Indeed, the damage to a brand can go beyond just the loss of a customer. Our survey showed four out of five (82%) disaffected customers will share their views on their experience widely – especially over social media. Of these, 20% said they’d share their thoughts with more than five people, while 7% said they’d share with more than 10. Negative sentiment on social media can spread exponentially, and brands can risk ‘death by social’. It is therefore critical brands ensure every experience is the best they can deliver.
Customers are willing to pay a premium for better responses
All is not lost, however; if brands are willing to listen, then consumers know what they want. In fact, around a third of customers (35%) are even open to the idea of paying more if the experience is seamless. What consumers want above all else are faster responses, real-time recognition, and an understanding of their context so that the interaction with a brand is easy. Context and customer knowledge clearly matter as demonstrated by the 77% of consumers who said their experience of a brand would be improved if that brand interacted with them via their preferred channel. But brands have to get this interaction right or their customers will punish them.
Three in ten consumers (29%) said they’d consider changing to another retailer or provider if they felt comms from a brand to be an invasion of their privacy. And one in five said they’d consider changing if they received no communication at all. That said, more than three quarters (77%) admitted they’d feel more positive about a brand if it engaged in an ongoing conversation that was beneficial to them, as opposed to simply trying to sell them something.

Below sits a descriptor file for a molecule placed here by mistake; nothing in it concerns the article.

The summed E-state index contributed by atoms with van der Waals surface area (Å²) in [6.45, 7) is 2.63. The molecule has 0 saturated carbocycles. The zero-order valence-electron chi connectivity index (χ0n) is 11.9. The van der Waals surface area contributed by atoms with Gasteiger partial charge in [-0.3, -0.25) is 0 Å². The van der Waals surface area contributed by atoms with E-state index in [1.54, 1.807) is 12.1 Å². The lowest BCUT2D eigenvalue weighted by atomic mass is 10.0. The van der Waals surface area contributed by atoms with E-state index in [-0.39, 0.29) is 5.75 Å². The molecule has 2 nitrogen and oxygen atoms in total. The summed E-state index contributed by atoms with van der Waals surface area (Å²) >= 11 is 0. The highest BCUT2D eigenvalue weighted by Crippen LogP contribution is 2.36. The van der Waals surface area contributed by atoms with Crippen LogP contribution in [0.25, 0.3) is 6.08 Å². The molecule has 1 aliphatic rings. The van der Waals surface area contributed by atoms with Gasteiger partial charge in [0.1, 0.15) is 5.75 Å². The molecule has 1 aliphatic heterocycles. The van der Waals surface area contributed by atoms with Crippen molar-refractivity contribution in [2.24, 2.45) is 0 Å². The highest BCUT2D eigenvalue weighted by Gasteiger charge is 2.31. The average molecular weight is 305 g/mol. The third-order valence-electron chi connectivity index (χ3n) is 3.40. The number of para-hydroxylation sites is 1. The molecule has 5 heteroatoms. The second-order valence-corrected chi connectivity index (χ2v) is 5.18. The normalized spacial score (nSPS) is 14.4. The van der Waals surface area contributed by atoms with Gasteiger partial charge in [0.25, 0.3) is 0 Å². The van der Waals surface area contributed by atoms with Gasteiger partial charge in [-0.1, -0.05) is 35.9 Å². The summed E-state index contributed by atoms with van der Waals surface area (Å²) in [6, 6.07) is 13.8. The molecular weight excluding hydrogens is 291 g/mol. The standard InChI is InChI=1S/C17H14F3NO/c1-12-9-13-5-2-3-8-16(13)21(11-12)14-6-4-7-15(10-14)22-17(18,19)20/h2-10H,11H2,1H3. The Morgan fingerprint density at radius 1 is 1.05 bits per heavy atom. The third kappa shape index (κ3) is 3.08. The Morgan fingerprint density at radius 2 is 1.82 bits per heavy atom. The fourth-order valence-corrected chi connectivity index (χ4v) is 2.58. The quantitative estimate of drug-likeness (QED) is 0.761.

What’s more, should customers see these communications as representing genuinely better value and service, they’re far more likely to be willing to share personal information in return – particularly in exchange for loyalty programs, time-saving opportunities, and priority customer services. Striking the right balance in terms of both the frequency and content of customer interaction is a tricky business. It is important to think of it as a conversation. There is as much to be lost as there is to be gained, depending on how far a brand deviates to either side of what appears to be a fairly thin line.
Marketing with customers not at them
In order to create the ideal customer experience, brands must be able to make sense of the wealth of interaction and touchpoint signals in real-time to identify the customer and what it is they’re wanting to do. This requires a change of mind set from the brand; instead of asking what it’s trying to sell, the brand now needs to ask how to serve the customer.
This is what we at Thunderhead refer to as an ‘intent-driven’ approach to customer journeys. Unlike the more traditional approach, in which product is pushed to a particular customer segment, intent-driven journeys the customer becomes central, recognizing their individual goals and helping them to meet them at the moment they’re interacting. Using all the available insight and context, the brand can then call upon its mobile communications, sales team, or call operators in order to demonstrate its attentiveness to the customer and their needs and of course treat them like a human being, not a ‘target’.
The role of the customer journey has now been elevated from delivering planned actions to fostering relationships. We must ensure that these relationships are driven by the customer. It is time, therefore, that we stopped dictating customer journeys, and started enabling them.
Read more: Four Ways To Measure The Always-On Consumer